London, 21 September 2018: As we reach peak avocado and quinoa, and await Waitrose’s annual Food Report in December to reveal the new dishes and ingredients for 2019, new research from OpenTable reveals UK diners may actually be feeling nostalgic for simpler food eras.
With UK restaurants adapting menus to keep up with the ever-evolving food trends and new cuisines, diners have seen golden oldie favourites fall out of fashion with some even becoming extinct. In new research by OpenTable, the world’s leading provider of online restaurant reservations, the UK’s Endangered Dish list reveals the nation’s favourite retro dishes which have been disappearing off restaurant menus over the last 10 years.
Family favourites jelly and ice cream, bubble and squeak and quiche top the list as the three dishes the UK has seen falling off restaurants menus in the last 10 years. Whereas bubble and squeak may be nostalgic for some, two-thirds of the UK’s Generation Z audience (16-24 years), admitted they had never eaten the traditional British breakfast dish!
The survey proves that diners have a craving for nostalgic, home-comfort meals when dining out, with a quarter (23%) voting for gammon, egg and chips to make a comeback and 27% stating they would be more likely to visit a restaurant if the dish was on the menu. Whereas French dessert, Crepe Suzette, has had its day with less than 8% of the UK willing it to make a return.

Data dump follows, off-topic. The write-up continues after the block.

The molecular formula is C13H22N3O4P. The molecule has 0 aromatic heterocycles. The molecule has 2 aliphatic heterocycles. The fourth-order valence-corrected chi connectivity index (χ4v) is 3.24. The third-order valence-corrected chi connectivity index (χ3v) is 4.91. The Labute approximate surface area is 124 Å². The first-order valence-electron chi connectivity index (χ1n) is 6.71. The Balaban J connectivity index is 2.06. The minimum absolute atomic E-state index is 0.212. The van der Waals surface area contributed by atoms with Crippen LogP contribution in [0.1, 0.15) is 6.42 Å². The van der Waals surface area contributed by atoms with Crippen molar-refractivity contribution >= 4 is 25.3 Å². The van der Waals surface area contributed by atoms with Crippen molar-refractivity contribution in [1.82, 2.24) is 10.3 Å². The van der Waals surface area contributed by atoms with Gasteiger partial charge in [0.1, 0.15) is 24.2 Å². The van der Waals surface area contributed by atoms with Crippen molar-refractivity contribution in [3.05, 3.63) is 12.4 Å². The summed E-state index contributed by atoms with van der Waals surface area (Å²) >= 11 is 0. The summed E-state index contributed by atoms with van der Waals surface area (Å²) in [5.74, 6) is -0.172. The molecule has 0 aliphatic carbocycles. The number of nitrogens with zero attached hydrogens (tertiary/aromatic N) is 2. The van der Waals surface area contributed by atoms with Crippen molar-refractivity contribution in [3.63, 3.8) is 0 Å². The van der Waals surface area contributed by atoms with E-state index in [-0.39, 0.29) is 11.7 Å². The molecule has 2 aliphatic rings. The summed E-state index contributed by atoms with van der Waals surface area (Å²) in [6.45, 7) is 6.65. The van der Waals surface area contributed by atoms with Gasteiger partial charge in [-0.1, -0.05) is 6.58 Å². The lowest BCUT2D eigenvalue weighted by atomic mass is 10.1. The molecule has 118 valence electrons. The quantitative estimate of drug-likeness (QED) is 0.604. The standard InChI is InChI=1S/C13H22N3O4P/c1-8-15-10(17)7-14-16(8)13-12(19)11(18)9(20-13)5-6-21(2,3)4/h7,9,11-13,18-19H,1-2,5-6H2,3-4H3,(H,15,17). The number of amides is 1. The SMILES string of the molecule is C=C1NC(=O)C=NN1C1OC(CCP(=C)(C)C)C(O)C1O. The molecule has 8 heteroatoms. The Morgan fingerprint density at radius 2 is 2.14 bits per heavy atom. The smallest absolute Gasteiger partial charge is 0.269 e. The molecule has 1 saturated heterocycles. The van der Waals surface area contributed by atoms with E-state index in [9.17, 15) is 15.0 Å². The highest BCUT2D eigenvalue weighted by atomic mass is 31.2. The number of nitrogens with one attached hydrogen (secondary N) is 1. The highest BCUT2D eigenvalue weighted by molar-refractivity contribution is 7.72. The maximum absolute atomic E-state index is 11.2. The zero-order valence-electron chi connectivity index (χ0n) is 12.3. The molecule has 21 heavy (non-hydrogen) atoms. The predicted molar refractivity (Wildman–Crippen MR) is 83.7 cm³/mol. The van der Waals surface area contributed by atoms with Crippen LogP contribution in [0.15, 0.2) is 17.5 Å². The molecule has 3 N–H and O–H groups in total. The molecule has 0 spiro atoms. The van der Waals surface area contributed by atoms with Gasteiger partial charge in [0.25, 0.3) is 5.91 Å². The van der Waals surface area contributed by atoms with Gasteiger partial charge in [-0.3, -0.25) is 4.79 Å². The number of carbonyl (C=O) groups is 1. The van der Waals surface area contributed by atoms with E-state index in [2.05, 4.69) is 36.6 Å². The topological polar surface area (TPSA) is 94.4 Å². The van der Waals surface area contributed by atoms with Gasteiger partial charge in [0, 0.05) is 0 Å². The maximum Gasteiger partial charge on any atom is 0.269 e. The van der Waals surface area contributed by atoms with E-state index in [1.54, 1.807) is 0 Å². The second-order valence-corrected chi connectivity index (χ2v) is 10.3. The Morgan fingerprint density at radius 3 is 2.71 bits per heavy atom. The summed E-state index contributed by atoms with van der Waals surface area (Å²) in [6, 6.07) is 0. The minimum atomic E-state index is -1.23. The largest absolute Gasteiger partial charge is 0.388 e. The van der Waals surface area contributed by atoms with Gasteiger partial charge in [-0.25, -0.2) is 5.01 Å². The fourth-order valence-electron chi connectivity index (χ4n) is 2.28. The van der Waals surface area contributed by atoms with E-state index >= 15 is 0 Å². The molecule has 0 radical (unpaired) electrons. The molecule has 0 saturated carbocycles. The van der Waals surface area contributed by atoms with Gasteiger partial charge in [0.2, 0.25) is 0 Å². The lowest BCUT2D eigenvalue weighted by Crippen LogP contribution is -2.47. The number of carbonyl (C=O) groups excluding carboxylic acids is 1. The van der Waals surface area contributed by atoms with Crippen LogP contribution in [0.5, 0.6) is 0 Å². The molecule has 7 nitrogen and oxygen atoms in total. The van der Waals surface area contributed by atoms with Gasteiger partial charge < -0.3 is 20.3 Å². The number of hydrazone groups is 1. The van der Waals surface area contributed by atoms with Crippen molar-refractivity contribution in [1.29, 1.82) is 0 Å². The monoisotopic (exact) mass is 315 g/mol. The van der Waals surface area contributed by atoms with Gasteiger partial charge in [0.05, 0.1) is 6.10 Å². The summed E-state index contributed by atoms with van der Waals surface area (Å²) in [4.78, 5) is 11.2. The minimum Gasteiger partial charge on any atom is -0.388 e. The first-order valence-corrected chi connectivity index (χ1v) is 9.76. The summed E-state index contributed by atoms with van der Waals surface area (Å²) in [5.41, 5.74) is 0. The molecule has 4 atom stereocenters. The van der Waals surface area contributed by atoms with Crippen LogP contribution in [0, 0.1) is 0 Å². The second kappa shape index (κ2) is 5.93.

Despite certain dishes falling off restaurant menus, the UK is still keen to get their retro fix in their own kitchen. Across the country gammon, egg and chips (37%) was the most popular throwback meal that Britain cooks at home, except for Londoners who voted for chicken kiev (24%).
Most recently the nostalgic food trend has been inspiring restaurants in London and across the UK to reinvent dishes from the 70s to noughties. From Jeremy Lee’s trout vol-au-vents at Quo Vadis to The Ivy’s sharing Baked Alaska with griottines; both savoury and sweet dishes are having a retro spin.
OpenTable found that UK diners looking for a throwback would opt for Angel Delight, with three-fifths (37%) claiming the powdered dessert is the dish that most reminds them of their childhood. Other individual responses revealed that ‘chocolate concrete cake with runny custard’, ‘blancmange’ and ‘corned beef hash’ were the ultimate childhood meals for them.
To combat this, next month OpenTable is inviting diners to step back in time at its Endangered Dishes dinner in London. The booking service is teaming up with one of London’s most talented chefs and Chef Patron of St Leonard’s restaurant, Andrew Clarke, to revive traditional dishes with a modern twist. Londoners will be treated to a night of food memorabilia with a three-course meal and introduction from Andrew on his Endangered Dishes inspiration.
Adrian Valeriano, Vice President, Europe, OpenTable, says: “During the 20 years OpenTable has been involved in the restaurant industry, we have loved seeing dining trends come and go and then return with creative, modern twists. We’re delighted to give the UK’s diners a one-off experience and relive some of their favourite nostalgic meals crafted and reinvented by visionary chef Andrew Clarke”.
OpenTable and chef Andrew Clarke are bringing the UK’s Endangered Dishes to life on Wednesday 10th October at First Option Studio, Shoreditch. Reserve your spot at Endangered Dishes on via OpenTable today – https://www.opentable.co.uk/r/opentables-endangered-dishes-dinner-london
Top 10 Endangered Dishes
Top 10 retro dishes Brits want back